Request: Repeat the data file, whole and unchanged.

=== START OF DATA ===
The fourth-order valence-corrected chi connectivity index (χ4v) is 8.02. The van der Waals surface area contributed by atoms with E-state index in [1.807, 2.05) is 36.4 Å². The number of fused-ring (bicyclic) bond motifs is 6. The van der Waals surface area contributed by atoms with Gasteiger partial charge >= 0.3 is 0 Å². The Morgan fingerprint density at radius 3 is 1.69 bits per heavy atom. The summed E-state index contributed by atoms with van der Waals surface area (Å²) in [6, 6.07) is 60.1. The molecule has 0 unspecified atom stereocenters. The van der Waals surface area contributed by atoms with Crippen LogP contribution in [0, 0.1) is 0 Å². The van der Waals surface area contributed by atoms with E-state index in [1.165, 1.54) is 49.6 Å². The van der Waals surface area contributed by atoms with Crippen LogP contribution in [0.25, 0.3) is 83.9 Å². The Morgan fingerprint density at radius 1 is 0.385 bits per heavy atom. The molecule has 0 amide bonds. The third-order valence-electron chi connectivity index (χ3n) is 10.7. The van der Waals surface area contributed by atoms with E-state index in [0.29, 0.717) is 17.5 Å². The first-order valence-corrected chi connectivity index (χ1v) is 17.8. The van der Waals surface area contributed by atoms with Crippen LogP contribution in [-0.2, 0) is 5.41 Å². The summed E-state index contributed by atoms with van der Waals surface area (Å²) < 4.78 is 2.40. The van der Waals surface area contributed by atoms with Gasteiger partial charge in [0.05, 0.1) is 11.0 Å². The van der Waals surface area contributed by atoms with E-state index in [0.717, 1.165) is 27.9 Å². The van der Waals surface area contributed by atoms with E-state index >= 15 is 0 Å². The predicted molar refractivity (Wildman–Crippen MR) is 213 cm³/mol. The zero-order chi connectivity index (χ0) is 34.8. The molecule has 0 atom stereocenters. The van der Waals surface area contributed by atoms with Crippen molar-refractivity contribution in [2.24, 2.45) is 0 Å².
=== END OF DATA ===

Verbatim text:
The fourth-order valence-corrected chi connectivity index (χ4v) is 8.02. The van der Waals surface area contributed by atoms with E-state index in [1.807, 2.05) is 36.4 Å². The number of fused-ring (bicyclic) bond motifs is 6. The van der Waals surface area contributed by atoms with Gasteiger partial charge >= 0.3 is 0 Å². The Morgan fingerprint density at radius 3 is 1.69 bits per heavy atom. The summed E-state index contributed by atoms with van der Waals surface area (Å²) in [6, 6.07) is 60.1. The molecule has 0 unspecified atom stereocenters. The van der Waals surface area contributed by atoms with Crippen LogP contribution in [0, 0.1) is 0 Å². The van der Waals surface area contributed by atoms with E-state index in [1.165, 1.54) is 49.6 Å². The van der Waals surface area contributed by atoms with Crippen LogP contribution in [0.25, 0.3) is 83.9 Å². The Morgan fingerprint density at radius 1 is 0.385 bits per heavy atom. The molecule has 0 amide bonds. The third-order valence-electron chi connectivity index (χ3n) is 10.7. The van der Waals surface area contributed by atoms with E-state index in [0.29, 0.717) is 17.5 Å². The first-order valence-corrected chi connectivity index (χ1v) is 17.8. The van der Waals surface area contributed by atoms with Crippen LogP contribution in [-0.2, 0) is 5.41 Å². The summed E-state index contributed by atoms with van der Waals surface area (Å²) < 4.78 is 2.40. The van der Waals surface area contributed by atoms with Gasteiger partial charge in [0.05, 0.1) is 11.0 Å². The van der Waals surface area contributed by atoms with E-state index in [0.717, 1.165) is 27.9 Å². The van der Waals surface area contributed by atoms with E-state index >= 15 is 0 Å². The predicted molar refractivity (Wildman–Crippen MR) is 213 cm³/mol. The zero-order chi connectivity index (χ0) is 34.8. The molecule has 0 atom stereocenters. The van der Waals surface area contributed by atoms with Crippen molar-refractivity contribution in [2.24, 2.45) is 0 Å².